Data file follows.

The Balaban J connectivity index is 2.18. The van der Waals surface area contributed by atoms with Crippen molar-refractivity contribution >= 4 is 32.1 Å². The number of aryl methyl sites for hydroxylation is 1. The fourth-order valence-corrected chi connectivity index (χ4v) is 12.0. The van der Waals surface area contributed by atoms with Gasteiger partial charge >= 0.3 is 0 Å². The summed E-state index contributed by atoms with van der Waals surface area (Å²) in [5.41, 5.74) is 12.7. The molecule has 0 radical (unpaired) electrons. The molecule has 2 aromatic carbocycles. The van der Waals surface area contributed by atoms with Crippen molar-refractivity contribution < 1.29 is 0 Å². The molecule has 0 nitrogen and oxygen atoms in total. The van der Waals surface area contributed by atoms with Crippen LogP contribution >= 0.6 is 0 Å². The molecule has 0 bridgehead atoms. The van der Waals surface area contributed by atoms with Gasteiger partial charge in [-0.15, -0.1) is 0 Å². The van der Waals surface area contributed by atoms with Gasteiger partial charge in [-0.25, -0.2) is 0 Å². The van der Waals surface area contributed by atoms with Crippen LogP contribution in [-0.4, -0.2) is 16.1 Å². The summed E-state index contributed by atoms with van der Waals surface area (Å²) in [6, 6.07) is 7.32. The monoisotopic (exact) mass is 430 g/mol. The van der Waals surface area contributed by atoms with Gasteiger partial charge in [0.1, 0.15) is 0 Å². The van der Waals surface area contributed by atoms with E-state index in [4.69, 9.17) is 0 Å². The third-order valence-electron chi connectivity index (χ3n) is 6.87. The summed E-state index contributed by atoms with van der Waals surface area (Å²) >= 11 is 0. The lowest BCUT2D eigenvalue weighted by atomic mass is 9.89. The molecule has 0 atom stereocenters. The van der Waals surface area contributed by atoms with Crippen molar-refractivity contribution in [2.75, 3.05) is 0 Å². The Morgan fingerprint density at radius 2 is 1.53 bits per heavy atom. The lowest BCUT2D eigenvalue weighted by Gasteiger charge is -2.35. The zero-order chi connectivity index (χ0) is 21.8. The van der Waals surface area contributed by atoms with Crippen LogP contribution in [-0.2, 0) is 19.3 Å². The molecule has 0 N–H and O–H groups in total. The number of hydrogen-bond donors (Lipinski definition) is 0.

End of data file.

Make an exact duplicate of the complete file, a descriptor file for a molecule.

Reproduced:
The Balaban J connectivity index is 2.18. The van der Waals surface area contributed by atoms with Crippen molar-refractivity contribution >= 4 is 32.1 Å². The number of aryl methyl sites for hydroxylation is 1. The fourth-order valence-corrected chi connectivity index (χ4v) is 12.0. The van der Waals surface area contributed by atoms with Gasteiger partial charge >= 0.3 is 0 Å². The summed E-state index contributed by atoms with van der Waals surface area (Å²) in [5.41, 5.74) is 12.7. The molecule has 0 radical (unpaired) electrons. The molecule has 2 aromatic carbocycles. The van der Waals surface area contributed by atoms with Crippen molar-refractivity contribution < 1.29 is 0 Å². The molecule has 0 nitrogen and oxygen atoms in total. The van der Waals surface area contributed by atoms with Crippen LogP contribution >= 0.6 is 0 Å². The molecule has 0 bridgehead atoms. The van der Waals surface area contributed by atoms with Gasteiger partial charge in [-0.15, -0.1) is 0 Å². The van der Waals surface area contributed by atoms with Gasteiger partial charge in [-0.25, -0.2) is 0 Å². The van der Waals surface area contributed by atoms with Crippen LogP contribution in [-0.4, -0.2) is 16.1 Å². The summed E-state index contributed by atoms with van der Waals surface area (Å²) in [6, 6.07) is 7.32. The monoisotopic (exact) mass is 430 g/mol. The van der Waals surface area contributed by atoms with Gasteiger partial charge in [0.1, 0.15) is 0 Å². The van der Waals surface area contributed by atoms with E-state index in [4.69, 9.17) is 0 Å². The third-order valence-electron chi connectivity index (χ3n) is 6.87. The summed E-state index contributed by atoms with van der Waals surface area (Å²) >= 11 is 0. The lowest BCUT2D eigenvalue weighted by atomic mass is 9.89. The molecule has 0 atom stereocenters. The van der Waals surface area contributed by atoms with Crippen molar-refractivity contribution in [2.75, 3.05) is 0 Å². The Morgan fingerprint density at radius 2 is 1.53 bits per heavy atom. The lowest BCUT2D eigenvalue weighted by Gasteiger charge is -2.35. The zero-order chi connectivity index (χ0) is 21.8. The van der Waals surface area contributed by atoms with Crippen LogP contribution in [-0.2, 0) is 19.3 Å². The molecule has 0 N–H and O–H groups in total. The number of hydrogen-bond donors (Lipinski definition) is 0.